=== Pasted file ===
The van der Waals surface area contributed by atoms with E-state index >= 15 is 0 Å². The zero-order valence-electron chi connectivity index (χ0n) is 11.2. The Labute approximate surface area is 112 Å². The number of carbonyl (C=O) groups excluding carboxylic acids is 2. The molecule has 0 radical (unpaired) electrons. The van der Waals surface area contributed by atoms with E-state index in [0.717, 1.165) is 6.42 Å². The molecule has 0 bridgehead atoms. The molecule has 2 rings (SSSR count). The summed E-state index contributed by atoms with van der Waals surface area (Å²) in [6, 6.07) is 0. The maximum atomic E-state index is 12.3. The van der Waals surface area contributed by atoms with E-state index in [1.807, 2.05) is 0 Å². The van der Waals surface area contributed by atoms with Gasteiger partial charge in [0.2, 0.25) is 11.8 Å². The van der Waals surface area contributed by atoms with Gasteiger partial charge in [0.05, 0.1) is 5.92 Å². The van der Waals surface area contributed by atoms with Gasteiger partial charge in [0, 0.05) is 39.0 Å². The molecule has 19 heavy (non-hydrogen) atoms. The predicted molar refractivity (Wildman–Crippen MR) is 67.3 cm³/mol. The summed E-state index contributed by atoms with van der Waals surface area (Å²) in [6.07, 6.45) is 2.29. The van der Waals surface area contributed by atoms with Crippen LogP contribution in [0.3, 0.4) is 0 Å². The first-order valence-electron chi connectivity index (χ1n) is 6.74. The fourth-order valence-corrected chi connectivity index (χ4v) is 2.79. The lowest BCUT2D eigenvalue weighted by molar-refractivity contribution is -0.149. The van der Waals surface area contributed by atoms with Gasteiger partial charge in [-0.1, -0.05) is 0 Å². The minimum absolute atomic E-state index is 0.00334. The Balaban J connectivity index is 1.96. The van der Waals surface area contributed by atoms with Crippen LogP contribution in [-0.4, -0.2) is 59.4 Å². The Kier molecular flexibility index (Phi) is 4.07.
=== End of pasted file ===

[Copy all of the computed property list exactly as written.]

The van der Waals surface area contributed by atoms with E-state index >= 15 is 0 Å². The zero-order valence-electron chi connectivity index (χ0n) is 11.2. The Labute approximate surface area is 112 Å². The number of carbonyl (C=O) groups excluding carboxylic acids is 2. The molecule has 0 radical (unpaired) electrons. The van der Waals surface area contributed by atoms with E-state index in [0.717, 1.165) is 6.42 Å². The molecule has 0 bridgehead atoms. The molecule has 2 rings (SSSR count). The summed E-state index contributed by atoms with van der Waals surface area (Å²) in [6, 6.07) is 0. The maximum atomic E-state index is 12.3. The van der Waals surface area contributed by atoms with E-state index in [1.807, 2.05) is 0 Å². The van der Waals surface area contributed by atoms with Gasteiger partial charge in [0.2, 0.25) is 11.8 Å². The van der Waals surface area contributed by atoms with Gasteiger partial charge in [0.05, 0.1) is 5.92 Å². The van der Waals surface area contributed by atoms with Gasteiger partial charge in [0, 0.05) is 39.0 Å². The molecule has 19 heavy (non-hydrogen) atoms. The predicted molar refractivity (Wildman–Crippen MR) is 67.3 cm³/mol. The summed E-state index contributed by atoms with van der Waals surface area (Å²) in [6.07, 6.45) is 2.29. The van der Waals surface area contributed by atoms with Crippen LogP contribution in [0.3, 0.4) is 0 Å². The first-order valence-electron chi connectivity index (χ1n) is 6.74. The fourth-order valence-corrected chi connectivity index (χ4v) is 2.79. The lowest BCUT2D eigenvalue weighted by molar-refractivity contribution is -0.149. The van der Waals surface area contributed by atoms with Gasteiger partial charge in [-0.1, -0.05) is 0 Å². The minimum absolute atomic E-state index is 0.00334. The Balaban J connectivity index is 1.96. The van der Waals surface area contributed by atoms with Crippen LogP contribution in [-0.4, -0.2) is 59.4 Å². The Kier molecular flexibility index (Phi) is 4.07.